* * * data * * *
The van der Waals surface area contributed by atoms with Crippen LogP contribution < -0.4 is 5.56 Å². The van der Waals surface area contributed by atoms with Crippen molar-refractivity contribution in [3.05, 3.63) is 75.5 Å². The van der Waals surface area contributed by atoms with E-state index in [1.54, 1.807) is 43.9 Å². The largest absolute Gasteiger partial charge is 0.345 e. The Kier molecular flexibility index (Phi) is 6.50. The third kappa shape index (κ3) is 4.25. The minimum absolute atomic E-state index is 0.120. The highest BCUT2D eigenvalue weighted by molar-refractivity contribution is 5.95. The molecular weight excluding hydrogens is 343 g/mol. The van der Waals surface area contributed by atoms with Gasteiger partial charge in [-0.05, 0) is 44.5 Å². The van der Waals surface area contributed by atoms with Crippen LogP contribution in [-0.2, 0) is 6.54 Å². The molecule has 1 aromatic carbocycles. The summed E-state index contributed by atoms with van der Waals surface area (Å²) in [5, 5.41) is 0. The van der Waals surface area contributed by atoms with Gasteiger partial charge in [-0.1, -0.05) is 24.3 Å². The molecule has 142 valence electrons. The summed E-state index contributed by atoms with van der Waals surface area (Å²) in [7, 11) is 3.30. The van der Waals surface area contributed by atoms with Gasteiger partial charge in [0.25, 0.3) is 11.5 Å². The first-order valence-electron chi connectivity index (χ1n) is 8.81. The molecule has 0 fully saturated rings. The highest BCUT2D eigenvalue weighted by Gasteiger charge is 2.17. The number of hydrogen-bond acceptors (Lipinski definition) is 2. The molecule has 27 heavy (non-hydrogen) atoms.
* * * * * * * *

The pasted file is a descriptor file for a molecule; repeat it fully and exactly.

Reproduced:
The van der Waals surface area contributed by atoms with Crippen LogP contribution < -0.4 is 5.56 Å². The van der Waals surface area contributed by atoms with Crippen molar-refractivity contribution in [3.05, 3.63) is 75.5 Å². The van der Waals surface area contributed by atoms with E-state index in [1.54, 1.807) is 43.9 Å². The largest absolute Gasteiger partial charge is 0.345 e. The Kier molecular flexibility index (Phi) is 6.50. The third kappa shape index (κ3) is 4.25. The minimum absolute atomic E-state index is 0.120. The highest BCUT2D eigenvalue weighted by molar-refractivity contribution is 5.95. The molecular weight excluding hydrogens is 343 g/mol. The van der Waals surface area contributed by atoms with Gasteiger partial charge in [-0.05, 0) is 44.5 Å². The van der Waals surface area contributed by atoms with Crippen LogP contribution in [-0.2, 0) is 6.54 Å². The molecule has 1 aromatic carbocycles. The summed E-state index contributed by atoms with van der Waals surface area (Å²) in [5, 5.41) is 0. The van der Waals surface area contributed by atoms with Gasteiger partial charge in [-0.1, -0.05) is 24.3 Å². The molecule has 142 valence electrons. The summed E-state index contributed by atoms with van der Waals surface area (Å²) in [7, 11) is 3.30. The van der Waals surface area contributed by atoms with Gasteiger partial charge in [0.25, 0.3) is 11.5 Å². The first-order valence-electron chi connectivity index (χ1n) is 8.81. The molecule has 0 fully saturated rings. The highest BCUT2D eigenvalue weighted by Gasteiger charge is 2.17. The number of hydrogen-bond acceptors (Lipinski definition) is 2. The molecule has 27 heavy (non-hydrogen) atoms.